Person of Interest was one of the breakout network hits of 2011 -- inheriting CBS' coveted 9-10pm Thursday night block from one-time juggernaut CSI and picking up more than 14 million viewers by season's end -- and all signs point to a repeat performance this fall, when it returns for another round of pre-crime solving on September 27th. Normally that would be someone's cue to dismiss a show's success with: "that's because audiences are stupid." But not in this case. Person of Interest is an action-packed crowd pleaser, but it's an intelligent action-packed crowd pleaser. (I know, I wasn't sure such a thing existed anymore either.) It'll be interesting to see where Nolan and company take Finch and Reese over the course of another twenty-three episodes, and even more interesting to see how they iron out the series' kinks and build a better, more resilient hit. I'm sold. I'm hooked. I'm a believer. Now all Nolan need do is up the ante without losing the careful balance of action and intrigue he and his cast and crew struck throughout his first season. If he can pull that off, Person of Interest might start inching its way up my DVR queue as some of my favorite shows begin closing their doors this year and next.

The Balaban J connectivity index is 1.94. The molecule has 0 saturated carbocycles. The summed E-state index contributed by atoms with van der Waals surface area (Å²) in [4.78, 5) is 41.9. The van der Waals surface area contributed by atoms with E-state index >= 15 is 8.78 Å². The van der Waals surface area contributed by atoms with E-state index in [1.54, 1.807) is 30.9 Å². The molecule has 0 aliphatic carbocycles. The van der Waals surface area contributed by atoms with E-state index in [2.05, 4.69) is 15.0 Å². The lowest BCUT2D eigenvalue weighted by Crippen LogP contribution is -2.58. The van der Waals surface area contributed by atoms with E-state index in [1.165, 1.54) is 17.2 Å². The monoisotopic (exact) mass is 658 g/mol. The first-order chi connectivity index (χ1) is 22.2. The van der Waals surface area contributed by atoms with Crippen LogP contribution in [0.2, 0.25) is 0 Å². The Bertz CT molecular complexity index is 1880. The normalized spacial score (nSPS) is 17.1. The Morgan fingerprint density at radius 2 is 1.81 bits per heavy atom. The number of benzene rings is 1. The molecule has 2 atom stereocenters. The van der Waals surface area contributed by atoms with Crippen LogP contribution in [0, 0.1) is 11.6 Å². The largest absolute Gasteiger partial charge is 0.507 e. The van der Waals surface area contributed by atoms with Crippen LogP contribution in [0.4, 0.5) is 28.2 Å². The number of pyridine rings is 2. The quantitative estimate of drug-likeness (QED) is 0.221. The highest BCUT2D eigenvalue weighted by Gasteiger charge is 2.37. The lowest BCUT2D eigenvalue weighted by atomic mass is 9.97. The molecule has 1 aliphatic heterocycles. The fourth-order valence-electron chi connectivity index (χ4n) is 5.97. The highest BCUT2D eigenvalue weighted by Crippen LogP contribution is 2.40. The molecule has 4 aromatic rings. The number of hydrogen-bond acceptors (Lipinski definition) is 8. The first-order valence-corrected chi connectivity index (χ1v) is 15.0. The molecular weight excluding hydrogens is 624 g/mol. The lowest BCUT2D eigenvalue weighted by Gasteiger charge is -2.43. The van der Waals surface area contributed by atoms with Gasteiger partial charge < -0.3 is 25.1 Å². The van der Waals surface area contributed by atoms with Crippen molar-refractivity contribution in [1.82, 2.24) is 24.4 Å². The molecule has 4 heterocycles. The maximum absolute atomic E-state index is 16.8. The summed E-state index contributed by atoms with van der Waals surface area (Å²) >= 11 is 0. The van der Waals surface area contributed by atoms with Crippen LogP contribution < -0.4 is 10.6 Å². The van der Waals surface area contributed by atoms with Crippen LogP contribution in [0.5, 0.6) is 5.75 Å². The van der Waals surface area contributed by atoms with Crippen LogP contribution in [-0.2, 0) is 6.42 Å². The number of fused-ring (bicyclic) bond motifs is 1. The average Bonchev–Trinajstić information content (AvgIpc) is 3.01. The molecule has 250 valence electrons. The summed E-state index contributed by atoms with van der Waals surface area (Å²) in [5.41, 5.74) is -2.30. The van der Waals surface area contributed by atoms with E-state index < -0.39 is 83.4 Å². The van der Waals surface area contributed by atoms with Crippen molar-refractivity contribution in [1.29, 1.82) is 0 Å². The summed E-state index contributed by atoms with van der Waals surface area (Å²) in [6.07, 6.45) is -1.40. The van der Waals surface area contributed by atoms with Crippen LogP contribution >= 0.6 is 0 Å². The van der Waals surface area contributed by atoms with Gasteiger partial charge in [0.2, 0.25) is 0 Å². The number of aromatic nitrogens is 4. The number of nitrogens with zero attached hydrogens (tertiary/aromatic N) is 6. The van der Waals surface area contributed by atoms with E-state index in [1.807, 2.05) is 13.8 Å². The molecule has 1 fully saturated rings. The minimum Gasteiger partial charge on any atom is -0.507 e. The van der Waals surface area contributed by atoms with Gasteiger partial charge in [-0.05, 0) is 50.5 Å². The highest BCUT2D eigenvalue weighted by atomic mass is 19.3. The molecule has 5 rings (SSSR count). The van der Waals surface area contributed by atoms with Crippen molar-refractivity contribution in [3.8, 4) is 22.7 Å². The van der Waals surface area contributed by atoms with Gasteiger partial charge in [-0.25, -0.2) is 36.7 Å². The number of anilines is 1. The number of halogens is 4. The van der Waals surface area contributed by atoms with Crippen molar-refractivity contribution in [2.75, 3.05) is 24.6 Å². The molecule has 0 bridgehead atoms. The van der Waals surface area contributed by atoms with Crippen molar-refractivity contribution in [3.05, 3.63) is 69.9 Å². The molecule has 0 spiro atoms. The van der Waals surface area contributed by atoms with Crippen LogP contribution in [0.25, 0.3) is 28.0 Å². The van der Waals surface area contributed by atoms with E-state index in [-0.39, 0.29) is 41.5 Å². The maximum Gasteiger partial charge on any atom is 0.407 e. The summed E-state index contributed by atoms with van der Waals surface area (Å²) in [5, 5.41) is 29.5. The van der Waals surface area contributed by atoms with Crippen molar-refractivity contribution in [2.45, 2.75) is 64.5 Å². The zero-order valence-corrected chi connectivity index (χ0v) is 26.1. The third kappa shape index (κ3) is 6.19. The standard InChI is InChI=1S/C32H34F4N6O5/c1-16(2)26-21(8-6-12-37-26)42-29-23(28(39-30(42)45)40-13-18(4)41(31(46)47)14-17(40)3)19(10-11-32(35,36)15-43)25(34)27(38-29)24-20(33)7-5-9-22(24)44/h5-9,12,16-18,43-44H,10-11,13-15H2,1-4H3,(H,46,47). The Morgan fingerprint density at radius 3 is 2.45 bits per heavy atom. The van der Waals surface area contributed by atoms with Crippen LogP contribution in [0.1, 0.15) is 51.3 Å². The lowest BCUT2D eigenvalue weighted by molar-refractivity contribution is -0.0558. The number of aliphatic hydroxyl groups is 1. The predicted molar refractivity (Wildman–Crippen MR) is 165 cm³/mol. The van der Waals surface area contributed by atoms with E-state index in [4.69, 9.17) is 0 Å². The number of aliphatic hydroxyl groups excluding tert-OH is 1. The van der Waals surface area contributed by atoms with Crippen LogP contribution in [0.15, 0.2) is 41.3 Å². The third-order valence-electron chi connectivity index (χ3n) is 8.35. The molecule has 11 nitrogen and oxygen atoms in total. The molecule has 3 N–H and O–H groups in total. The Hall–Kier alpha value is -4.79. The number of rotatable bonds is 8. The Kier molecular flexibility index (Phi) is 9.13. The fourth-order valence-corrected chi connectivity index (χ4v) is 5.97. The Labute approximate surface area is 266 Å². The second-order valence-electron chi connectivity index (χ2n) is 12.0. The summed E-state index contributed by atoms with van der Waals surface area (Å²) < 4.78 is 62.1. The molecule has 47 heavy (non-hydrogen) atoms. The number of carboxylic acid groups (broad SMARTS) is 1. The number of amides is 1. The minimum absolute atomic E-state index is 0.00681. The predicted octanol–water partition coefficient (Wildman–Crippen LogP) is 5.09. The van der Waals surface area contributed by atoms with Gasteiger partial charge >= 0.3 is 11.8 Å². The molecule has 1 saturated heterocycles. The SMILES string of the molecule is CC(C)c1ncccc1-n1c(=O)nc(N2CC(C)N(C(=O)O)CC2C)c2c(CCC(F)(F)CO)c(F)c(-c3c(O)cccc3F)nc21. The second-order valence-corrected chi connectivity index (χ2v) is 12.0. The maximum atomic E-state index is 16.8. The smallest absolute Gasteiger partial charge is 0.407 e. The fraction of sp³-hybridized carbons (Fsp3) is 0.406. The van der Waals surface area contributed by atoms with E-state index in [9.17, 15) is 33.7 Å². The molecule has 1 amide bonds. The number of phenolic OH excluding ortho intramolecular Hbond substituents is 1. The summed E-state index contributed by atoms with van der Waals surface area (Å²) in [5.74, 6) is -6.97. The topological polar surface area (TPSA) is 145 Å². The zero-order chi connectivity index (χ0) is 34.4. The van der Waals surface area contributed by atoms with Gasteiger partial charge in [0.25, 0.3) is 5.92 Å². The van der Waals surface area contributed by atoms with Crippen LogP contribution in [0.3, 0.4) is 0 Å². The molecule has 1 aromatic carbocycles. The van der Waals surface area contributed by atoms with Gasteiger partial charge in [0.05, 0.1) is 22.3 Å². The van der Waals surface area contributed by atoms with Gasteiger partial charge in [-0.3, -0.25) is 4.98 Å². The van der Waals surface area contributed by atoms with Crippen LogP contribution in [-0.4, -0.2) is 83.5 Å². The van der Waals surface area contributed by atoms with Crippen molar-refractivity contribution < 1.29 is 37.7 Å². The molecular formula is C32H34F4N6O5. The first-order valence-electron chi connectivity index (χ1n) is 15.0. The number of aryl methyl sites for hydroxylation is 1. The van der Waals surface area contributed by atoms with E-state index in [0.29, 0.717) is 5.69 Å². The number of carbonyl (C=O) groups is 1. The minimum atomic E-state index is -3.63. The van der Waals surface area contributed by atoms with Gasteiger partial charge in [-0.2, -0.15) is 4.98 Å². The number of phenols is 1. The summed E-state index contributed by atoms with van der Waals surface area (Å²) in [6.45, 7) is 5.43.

Person of Interest: The Complete First Season Blu-ray, Video Quality